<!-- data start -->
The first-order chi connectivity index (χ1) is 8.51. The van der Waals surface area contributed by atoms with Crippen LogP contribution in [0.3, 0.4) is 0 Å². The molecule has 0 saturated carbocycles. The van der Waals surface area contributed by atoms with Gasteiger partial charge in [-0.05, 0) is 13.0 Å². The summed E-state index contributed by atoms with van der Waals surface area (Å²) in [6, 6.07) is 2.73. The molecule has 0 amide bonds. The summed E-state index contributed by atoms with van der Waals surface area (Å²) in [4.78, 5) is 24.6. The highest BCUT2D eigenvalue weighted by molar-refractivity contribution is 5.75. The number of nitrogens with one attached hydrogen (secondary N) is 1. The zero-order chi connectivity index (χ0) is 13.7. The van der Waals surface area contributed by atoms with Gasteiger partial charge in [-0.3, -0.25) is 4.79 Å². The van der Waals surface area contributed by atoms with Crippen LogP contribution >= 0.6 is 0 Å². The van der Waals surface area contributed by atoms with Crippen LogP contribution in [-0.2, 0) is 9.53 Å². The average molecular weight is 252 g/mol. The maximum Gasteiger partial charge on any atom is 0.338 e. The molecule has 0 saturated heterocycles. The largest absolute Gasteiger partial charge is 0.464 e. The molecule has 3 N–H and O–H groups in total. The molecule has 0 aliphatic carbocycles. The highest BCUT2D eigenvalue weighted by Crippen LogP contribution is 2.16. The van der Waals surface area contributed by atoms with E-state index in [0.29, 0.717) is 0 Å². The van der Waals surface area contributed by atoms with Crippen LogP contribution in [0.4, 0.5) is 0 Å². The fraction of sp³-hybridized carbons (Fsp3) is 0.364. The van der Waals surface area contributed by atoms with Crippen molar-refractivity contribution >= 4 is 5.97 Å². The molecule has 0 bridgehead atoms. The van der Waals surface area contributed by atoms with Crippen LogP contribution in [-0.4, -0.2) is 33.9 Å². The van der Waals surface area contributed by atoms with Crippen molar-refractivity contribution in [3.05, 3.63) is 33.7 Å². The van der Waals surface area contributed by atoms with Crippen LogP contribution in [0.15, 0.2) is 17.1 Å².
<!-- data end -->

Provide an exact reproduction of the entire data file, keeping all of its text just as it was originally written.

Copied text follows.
The first-order chi connectivity index (χ1) is 8.51. The van der Waals surface area contributed by atoms with Crippen LogP contribution in [0.3, 0.4) is 0 Å². The molecule has 0 saturated carbocycles. The van der Waals surface area contributed by atoms with Gasteiger partial charge in [-0.05, 0) is 13.0 Å². The summed E-state index contributed by atoms with van der Waals surface area (Å²) in [6, 6.07) is 2.73. The molecule has 0 amide bonds. The summed E-state index contributed by atoms with van der Waals surface area (Å²) in [4.78, 5) is 24.6. The highest BCUT2D eigenvalue weighted by molar-refractivity contribution is 5.75. The number of nitrogens with one attached hydrogen (secondary N) is 1. The zero-order chi connectivity index (χ0) is 13.7. The van der Waals surface area contributed by atoms with Gasteiger partial charge in [-0.3, -0.25) is 4.79 Å². The van der Waals surface area contributed by atoms with Crippen LogP contribution >= 0.6 is 0 Å². The van der Waals surface area contributed by atoms with Crippen LogP contribution in [-0.2, 0) is 9.53 Å². The average molecular weight is 252 g/mol. The maximum Gasteiger partial charge on any atom is 0.338 e. The molecule has 0 saturated heterocycles. The largest absolute Gasteiger partial charge is 0.464 e. The molecule has 3 N–H and O–H groups in total. The molecule has 0 aliphatic carbocycles. The highest BCUT2D eigenvalue weighted by Crippen LogP contribution is 2.16. The van der Waals surface area contributed by atoms with E-state index in [0.29, 0.717) is 0 Å². The van der Waals surface area contributed by atoms with Crippen LogP contribution in [0.4, 0.5) is 0 Å². The fraction of sp³-hybridized carbons (Fsp3) is 0.364. The van der Waals surface area contributed by atoms with Crippen molar-refractivity contribution >= 4 is 5.97 Å². The molecule has 0 bridgehead atoms. The van der Waals surface area contributed by atoms with Crippen LogP contribution in [-0.4, -0.2) is 33.9 Å². The van der Waals surface area contributed by atoms with Crippen molar-refractivity contribution in [3.05, 3.63) is 33.7 Å². The van der Waals surface area contributed by atoms with Crippen LogP contribution in [0.15, 0.2) is 17.1 Å².